You are hereBack to top
Justin D'Agostino – CEO of our longstanding associate firm Herbert Smith Freehills – reports back from the B20 Indonesia on the optimism and opportunities emerging for business. Justin attended the summit in his role as an Executive Board member of the International Chamber of Commerce.
International summits are much more than photo ops and handshakes. Over one weekend in Indonesia, B20 delegates finalised months of work on priorities and processes – work that provides a useful roadmap for global business.
And, while all eyes were on the developed nations, the drive, ethos and actions described by the developing nations were often the most inspiring.
Indonesia's presidency of both the B20 and G20 was exceptional in this regard. The country's representatives displayed a calm urgency and quiet confidence in every presentation and statement.
We listened as the country's young CEO-founders described partnerships that blended community, industry titans and governments, which were already driving economic recovery, sustainably and inclusively.
My discussions with business delegates from all countries during the summit often centred on resets – scenario planning triggered by geopolitics, trade sanctions and economic volatility, the energy crisis and persistent supply chain concerns.
Optimistically though, I was repeatedly told that this reset process had led to calmer minds – and a greater focus on opportunities, rather than challenges.
And with so many of the B20's policy recommendations and actions included in the final G20 Communique agreed by state leaders, we can use this roadmap for our investments and priorities.
Progress on the agreed priorities of energy transition, digitalisation and healthcare will be supported by the inclusive approach to partnerships so evident on the summit stage.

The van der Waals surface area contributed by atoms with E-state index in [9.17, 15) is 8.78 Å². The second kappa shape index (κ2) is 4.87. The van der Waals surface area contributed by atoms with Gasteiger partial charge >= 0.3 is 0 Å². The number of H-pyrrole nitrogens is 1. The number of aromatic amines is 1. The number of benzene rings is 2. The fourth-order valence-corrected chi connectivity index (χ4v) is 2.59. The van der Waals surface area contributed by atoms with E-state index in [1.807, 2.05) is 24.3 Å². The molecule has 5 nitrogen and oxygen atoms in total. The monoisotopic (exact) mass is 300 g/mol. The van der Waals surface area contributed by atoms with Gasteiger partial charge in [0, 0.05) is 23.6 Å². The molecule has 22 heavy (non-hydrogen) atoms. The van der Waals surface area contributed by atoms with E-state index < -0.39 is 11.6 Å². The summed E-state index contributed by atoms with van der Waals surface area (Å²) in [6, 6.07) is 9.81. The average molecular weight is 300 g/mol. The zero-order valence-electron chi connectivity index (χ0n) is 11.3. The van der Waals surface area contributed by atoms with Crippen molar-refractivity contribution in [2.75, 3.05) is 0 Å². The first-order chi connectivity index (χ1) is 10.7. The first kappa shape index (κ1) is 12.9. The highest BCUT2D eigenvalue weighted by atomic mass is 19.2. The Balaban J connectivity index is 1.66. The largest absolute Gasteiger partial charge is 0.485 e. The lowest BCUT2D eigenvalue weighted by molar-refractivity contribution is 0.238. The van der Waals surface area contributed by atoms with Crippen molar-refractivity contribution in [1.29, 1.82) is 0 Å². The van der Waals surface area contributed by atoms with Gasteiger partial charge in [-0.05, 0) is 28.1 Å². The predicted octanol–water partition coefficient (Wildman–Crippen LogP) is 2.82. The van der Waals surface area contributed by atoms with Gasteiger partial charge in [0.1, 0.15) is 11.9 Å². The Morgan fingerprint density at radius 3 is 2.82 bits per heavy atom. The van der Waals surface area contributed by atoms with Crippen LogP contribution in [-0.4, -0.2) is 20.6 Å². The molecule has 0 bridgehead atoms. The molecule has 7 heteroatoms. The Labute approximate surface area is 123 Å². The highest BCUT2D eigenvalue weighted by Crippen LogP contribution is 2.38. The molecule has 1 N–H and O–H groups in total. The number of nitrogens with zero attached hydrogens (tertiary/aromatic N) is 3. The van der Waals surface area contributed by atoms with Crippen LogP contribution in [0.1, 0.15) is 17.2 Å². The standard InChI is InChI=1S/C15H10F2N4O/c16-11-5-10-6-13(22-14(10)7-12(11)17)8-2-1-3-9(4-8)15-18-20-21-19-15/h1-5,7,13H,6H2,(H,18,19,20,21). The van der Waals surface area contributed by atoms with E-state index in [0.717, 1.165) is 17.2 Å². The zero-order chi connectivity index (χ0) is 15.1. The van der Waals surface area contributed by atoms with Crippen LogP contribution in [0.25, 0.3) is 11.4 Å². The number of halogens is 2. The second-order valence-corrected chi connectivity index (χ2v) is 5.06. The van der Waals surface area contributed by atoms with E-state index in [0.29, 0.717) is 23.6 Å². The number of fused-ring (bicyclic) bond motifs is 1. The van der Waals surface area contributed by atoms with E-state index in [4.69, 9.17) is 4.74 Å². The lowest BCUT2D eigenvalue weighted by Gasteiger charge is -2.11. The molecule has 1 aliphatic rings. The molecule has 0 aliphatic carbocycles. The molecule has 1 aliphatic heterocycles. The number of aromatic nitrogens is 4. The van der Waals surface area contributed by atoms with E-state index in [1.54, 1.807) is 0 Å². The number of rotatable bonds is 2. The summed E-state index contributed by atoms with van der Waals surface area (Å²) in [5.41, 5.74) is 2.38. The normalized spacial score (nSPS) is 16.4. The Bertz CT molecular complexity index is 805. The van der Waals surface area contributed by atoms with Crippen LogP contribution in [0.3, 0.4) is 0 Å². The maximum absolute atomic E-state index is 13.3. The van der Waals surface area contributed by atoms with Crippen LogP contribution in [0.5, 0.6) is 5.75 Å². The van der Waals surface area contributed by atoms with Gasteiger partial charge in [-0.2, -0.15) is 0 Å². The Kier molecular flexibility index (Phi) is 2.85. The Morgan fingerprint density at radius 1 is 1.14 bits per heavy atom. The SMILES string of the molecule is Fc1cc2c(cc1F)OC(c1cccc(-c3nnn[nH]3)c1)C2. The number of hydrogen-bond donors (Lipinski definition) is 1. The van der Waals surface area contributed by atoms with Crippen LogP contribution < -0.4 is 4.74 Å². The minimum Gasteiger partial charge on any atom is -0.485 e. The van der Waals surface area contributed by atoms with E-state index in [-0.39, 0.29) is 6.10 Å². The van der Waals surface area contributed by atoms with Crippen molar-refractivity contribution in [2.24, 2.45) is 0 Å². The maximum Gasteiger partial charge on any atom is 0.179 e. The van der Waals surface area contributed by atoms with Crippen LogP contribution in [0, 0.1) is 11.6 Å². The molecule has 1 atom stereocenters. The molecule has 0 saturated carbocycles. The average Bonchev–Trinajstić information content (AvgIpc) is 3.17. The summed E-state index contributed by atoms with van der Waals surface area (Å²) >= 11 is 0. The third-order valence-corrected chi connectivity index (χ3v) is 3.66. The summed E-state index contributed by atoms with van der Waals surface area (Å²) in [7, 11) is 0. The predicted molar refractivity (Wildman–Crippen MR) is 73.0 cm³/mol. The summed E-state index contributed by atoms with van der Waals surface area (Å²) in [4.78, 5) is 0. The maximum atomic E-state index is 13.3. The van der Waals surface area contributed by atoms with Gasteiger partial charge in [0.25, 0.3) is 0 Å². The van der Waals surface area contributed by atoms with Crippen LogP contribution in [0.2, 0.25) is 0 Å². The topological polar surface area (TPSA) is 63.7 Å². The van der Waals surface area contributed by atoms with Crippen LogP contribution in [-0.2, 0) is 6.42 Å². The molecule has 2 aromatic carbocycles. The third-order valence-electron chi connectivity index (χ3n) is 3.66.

Partnerships between developed and developing countries, across sectors, between big business, micro, small and medium-sized (MSME) enterprises, and with government and civil society. Sustainability, innovation and inclusion will be baked in to these models.
I am under no illusion that building these partnerships will be simple.
B20 highlighted to me the importance of MSME enterprises to success. These companies are the links between societies and big business that will ensure that recovery and growth remains inclusive and sustainable.
We all need to do more to understand the MSME operating environment and concerns to avoid communities being left farther behind. And, if we have learned anything over the last three years, it is that we are stronger with cooperation and inclusion.
Every business strategy now needs to be agile enough to deal confidently with the enormous challenges of the present without diluting its ability to address the critical opportunities of the future.
As the Australian prime minister said on the B20 stage, reflecting on successful collaborative responses to earlier crises, "…even then, in the heart of the storm, there was still a focus on the horizon."
We need to fix our gaze accordingly.
* * *